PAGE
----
Reasons for performing studyTodetermine risk factors involved in survival to hospital discharge of cases of synovial sepsis. Objectives Investigate pre-, intra- and post-operative factors involved in short-term survival of horses undergoing endoscopic treatment for synovial sepsis. Study designRetrospective case series. Methods Clinical data were obtained for horses (>6 months old) undergoing endoscopic surgery as part of management for synovial sepsis over a 7 year period in a single hospital population. Descriptive data were generated for pre-, intra- and post-operative variables. Multivariable logistic regression analysis was used to develop 3 models related to pre-surgical, surgical and post-surgical stages of management with outcome defined as survival to hospital discharge. Results214 horses were included. In Model 1 (pre-operative variables), increased pre-operative synovial fluid total protein (TP) was associated with non-survival (OR 0.88, 95% CI 0.83-0.94, P<0.001) whereas the presence of a wound on admission was associated with survival (OR 4.75, 95% CI 1.21-18.65, P=0.02). Model 2 (intra-operative variables) revealed that factors associated with decreased survival were anaesthetic induction outside of normal working hours (OR 0.36, 95% CI 0.15-0.88 P=0.02) and the presence of moderate/severe synovial inflammation at surgery (OR 0.28, 95% CI 0.12-0.67, P=0.004). Model 3 (post-operative variables) showed that increased post-operative synovial fluid total protein (OR 0.94, 95% CI 0.90-0.98, P=0.013) and undertaking more than one endoscopic surgery for treatment (OR 0.19, 95% CI 0.05-0.70, P=0.005) were associated with non-survival. Cut-off values for predicting survival were 55-60 g/L for pre-operative and 50-55 g/L for post-operative TP measurements. Conclusions This study has identified factors associated with altered likelihood of survival to hospital discharge following endoscopic surgery for synovial sepsis. Prognosis for survival to hospital discharge can be based on evidence from this study at the key stages of management of horses with synovial sepsis.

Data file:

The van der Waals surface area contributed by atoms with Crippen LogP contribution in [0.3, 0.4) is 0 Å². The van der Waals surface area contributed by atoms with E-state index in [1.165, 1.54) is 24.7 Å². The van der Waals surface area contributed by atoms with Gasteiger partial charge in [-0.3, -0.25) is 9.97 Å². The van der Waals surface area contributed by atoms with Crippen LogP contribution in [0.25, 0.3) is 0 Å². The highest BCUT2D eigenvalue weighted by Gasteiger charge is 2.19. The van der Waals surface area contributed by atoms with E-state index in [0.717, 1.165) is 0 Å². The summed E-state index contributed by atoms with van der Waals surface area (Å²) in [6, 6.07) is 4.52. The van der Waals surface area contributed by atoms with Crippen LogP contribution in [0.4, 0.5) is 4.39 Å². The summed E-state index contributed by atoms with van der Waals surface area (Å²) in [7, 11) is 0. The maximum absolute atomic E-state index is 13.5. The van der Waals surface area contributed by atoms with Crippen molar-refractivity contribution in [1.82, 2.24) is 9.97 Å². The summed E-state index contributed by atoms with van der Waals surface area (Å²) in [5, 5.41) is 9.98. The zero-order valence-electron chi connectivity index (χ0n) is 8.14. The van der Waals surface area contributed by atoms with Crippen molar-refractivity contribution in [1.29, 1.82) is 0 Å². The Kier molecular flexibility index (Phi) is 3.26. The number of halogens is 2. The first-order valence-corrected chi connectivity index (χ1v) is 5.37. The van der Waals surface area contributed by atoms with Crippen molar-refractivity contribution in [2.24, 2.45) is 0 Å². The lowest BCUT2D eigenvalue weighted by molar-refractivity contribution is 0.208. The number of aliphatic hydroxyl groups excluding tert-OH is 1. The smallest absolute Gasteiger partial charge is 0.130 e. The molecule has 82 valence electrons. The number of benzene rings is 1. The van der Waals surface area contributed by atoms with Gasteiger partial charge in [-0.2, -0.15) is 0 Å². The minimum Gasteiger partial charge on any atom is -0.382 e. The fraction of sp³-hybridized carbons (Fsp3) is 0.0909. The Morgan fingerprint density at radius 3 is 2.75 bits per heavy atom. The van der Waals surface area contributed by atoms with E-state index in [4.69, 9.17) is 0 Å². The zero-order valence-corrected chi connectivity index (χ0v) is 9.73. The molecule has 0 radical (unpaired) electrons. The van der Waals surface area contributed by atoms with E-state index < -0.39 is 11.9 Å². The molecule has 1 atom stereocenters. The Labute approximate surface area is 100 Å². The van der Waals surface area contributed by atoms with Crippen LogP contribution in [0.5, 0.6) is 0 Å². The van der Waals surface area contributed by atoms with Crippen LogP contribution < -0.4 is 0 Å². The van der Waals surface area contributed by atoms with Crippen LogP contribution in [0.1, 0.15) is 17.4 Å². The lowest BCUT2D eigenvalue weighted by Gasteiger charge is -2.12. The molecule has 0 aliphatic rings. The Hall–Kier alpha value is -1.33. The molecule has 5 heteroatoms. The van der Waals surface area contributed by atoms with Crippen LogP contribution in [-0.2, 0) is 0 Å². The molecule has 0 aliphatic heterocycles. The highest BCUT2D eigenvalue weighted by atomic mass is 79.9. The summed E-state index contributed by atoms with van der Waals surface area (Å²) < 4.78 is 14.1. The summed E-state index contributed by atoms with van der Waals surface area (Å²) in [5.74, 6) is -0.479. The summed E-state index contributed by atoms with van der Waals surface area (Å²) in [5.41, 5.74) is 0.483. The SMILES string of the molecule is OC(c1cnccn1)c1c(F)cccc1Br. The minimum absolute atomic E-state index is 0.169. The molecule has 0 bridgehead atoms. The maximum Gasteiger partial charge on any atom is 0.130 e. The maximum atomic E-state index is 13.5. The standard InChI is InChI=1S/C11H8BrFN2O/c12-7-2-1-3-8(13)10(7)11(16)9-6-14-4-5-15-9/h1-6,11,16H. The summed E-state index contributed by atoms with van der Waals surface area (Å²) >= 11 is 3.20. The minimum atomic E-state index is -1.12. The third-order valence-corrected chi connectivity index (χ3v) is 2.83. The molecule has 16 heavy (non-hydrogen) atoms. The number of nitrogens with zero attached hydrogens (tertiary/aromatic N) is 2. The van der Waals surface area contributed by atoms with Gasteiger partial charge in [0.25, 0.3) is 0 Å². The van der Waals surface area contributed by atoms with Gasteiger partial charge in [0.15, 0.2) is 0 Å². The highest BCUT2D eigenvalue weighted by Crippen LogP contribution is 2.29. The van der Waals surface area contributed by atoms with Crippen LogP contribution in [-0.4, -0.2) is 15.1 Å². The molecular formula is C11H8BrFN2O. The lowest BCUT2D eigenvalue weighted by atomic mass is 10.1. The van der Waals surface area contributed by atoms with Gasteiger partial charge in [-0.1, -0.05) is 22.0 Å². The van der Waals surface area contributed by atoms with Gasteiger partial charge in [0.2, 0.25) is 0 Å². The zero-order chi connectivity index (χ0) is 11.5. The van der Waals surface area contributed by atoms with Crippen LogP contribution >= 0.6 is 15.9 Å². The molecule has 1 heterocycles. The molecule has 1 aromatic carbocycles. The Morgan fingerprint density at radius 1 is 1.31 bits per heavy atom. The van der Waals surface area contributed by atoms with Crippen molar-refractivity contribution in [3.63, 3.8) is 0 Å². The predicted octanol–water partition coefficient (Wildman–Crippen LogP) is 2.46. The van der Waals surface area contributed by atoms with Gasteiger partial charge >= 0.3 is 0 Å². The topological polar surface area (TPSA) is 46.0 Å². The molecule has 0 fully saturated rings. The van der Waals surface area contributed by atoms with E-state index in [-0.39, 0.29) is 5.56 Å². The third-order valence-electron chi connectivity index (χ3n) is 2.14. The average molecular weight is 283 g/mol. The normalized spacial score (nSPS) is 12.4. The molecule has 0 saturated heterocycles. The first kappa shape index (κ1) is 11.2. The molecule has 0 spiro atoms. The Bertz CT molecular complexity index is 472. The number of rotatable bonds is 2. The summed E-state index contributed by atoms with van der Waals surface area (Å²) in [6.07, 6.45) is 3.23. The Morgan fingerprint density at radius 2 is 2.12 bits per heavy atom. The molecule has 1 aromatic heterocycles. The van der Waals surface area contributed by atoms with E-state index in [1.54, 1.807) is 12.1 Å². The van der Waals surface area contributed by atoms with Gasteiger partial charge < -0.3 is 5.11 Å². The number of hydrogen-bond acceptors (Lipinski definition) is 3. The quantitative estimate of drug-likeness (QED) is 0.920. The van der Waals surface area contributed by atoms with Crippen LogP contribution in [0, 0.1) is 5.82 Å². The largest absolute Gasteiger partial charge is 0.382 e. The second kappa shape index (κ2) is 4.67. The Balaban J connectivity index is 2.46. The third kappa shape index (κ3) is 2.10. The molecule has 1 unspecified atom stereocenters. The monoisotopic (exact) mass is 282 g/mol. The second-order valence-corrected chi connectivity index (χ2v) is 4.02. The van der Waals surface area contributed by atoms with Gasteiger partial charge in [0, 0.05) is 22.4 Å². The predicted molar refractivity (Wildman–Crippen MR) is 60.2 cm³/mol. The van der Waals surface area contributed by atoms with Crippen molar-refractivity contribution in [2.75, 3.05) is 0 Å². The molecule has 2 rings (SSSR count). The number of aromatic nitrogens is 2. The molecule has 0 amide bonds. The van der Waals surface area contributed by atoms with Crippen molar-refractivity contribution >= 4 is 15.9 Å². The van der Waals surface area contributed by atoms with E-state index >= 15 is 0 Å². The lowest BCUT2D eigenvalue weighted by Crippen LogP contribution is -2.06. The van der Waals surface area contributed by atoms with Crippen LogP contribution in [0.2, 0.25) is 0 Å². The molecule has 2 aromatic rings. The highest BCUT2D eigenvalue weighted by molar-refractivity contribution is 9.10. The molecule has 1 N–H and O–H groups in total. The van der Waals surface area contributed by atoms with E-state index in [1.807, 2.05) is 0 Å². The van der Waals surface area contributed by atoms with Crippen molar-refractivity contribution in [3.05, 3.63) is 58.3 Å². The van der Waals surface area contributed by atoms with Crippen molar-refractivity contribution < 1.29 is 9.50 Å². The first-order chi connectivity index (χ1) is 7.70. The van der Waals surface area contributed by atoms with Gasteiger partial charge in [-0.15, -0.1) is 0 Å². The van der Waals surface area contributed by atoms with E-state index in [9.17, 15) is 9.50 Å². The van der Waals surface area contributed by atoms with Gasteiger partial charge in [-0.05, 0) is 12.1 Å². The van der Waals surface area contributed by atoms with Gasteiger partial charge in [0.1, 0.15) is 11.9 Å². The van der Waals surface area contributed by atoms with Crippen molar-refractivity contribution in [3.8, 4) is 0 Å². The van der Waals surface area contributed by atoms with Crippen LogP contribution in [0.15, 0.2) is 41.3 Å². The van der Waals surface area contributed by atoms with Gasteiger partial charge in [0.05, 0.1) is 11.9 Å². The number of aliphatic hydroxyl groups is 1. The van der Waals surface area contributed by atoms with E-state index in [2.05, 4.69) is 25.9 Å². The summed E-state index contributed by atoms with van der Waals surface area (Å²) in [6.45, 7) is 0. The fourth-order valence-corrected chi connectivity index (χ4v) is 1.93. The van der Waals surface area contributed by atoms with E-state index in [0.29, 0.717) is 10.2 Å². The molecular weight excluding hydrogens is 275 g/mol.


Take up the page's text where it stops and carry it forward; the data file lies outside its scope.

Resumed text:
Antiseptics are powerful medical agents used for wound treatment and decontamination and have a high potential for defeating joint infections in septic surgery. Both chlorhexidine and polyhexanide are frequently used in clinical practice and have a broad antimicrobial range, but their effect on human osteoblasts has not been sufficiently studied. Our objective was to investigate the toxic effects of polyhexanide and chlorhexidine on human osteoblasts in vitro to evaluate their clinical applicability in septic surgery. We isolated and cultivated human osteoblasts in vitro and assayed the toxic effects of chlorhexidine 0.1 % and polyhexanide 0.04 %, concentrations commonly applied in clinical practice. Toxicity analysis was performed by visualisation of cell structure, lactate dehydrogenase (LDH) activity and evaluation of vital cells. Toxicity was evaluated by microscopic inspection of cell morphology, trypan blue staining and determination of LDH release. Damaged cell structure could be shown by microscopy. Both antiseptics promoted LDH activity after incubation with osteoblasts. The evaluation of vital osteoblasts showed a significant decrease of vital cells. Both antiseptics induced significant cell death of osteoblasts at optimum exposure. We therefore recommend cautious use of polyhexanide and chlorhexidine in septic surgery to avoid severe osteoblast toxicity.